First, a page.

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The Court granted Kuraray’s writ of mandamus, finding that the trial court abused its discretion by ordering production of months’ worth of cellphone records without a showing that each individual employee’s use of his cellphone could have been a contributing cause of the chemical release.
The Court issued a per curium opinion and ruled that :
• If the party seeking the production of cellphone data satisfies this initial burden, the trial court may order production of cellphone data, provided its temporal scope is tailored to encompass ONLY the period of time in which cellphone use could have contributed to the incident.
 • A trial court may not order production of a person’s cellphone data for a time at which his use of the cellphone could not have been a contributing cause of the incident.
 • Only if an initial production of cellphone data indicates that cellphone use could have contributed to the incident may a trial court consider whether additional discovery regarding cellphone use beyond
that timeframe may be relevant.
 In its ruling on this case, the Court found that:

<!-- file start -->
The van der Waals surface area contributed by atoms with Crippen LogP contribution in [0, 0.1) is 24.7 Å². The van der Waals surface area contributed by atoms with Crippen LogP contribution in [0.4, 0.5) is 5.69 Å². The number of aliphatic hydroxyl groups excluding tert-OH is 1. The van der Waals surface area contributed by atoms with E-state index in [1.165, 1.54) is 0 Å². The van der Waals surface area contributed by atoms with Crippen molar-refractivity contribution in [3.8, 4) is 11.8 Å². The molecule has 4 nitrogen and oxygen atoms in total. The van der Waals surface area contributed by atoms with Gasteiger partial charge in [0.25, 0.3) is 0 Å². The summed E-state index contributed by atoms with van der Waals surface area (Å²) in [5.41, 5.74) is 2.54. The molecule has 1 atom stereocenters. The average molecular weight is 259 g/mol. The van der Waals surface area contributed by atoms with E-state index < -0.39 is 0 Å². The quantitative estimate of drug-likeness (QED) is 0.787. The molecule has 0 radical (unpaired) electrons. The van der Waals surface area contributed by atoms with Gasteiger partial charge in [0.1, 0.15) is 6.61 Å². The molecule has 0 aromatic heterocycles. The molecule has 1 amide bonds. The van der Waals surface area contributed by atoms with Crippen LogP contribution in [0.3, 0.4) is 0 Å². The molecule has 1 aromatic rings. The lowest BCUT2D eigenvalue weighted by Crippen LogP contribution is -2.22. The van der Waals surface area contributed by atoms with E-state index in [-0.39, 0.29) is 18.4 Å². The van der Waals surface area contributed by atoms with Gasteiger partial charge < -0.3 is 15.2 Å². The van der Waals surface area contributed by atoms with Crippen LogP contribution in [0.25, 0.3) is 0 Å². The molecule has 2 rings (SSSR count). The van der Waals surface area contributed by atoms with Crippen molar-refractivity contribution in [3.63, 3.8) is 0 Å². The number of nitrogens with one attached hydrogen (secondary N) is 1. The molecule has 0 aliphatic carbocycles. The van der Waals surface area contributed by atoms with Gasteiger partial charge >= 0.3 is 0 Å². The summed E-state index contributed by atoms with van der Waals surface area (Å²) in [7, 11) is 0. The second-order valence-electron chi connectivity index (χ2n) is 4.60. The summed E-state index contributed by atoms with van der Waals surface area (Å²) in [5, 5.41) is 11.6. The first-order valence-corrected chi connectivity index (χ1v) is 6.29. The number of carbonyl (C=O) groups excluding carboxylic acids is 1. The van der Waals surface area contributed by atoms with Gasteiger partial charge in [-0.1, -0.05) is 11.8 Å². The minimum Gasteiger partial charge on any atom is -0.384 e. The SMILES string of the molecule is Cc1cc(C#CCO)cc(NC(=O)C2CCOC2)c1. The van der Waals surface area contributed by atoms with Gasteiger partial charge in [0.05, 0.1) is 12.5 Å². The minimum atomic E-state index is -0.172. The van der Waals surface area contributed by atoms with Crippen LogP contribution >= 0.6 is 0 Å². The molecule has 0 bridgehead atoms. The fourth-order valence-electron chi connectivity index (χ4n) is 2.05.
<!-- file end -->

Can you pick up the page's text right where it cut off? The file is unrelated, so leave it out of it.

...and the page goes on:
Transportation Law
 • To be entitled to production of cellphone data,
the party seeking it must allege or provide
some evidence that the person of interest’s
cellphone use could have been a contributing cause of the incident on which the claim is based.
 • While there was evidence showing that Kuraray previously had issues with employee cellphone use in the control room, Plaintiffs did not allege that cellphone use by any Kuraray employee constituted negligence or was a cause of or contributing factor to the chemical release.
 • Though Plaintiffs argued that the extended period of cellphone data is relevant because they alleged that Kuraray negligently failed to supervise its employees and failed to implement adequate policies to protect against cellphone use, Kuraray’s policies and alleged failure to supervise cellphone use was relevant ONLY if there is some evidence that cellphone use could have been a contributing cause of the release.
 This ruling imposes an important limit on the discovery of cellphone data in many of the typical cases involving our Transportation clients both on and off the road.. This ruling will be an important tool for defense attorneys to use in cases where plaintiffs try to abuse the discovery process to retrieve irrelevant information to bolster their arguments.
Melanie Cheairs is a Partner with Mayer LLP in Houston, TX. Contact her at:

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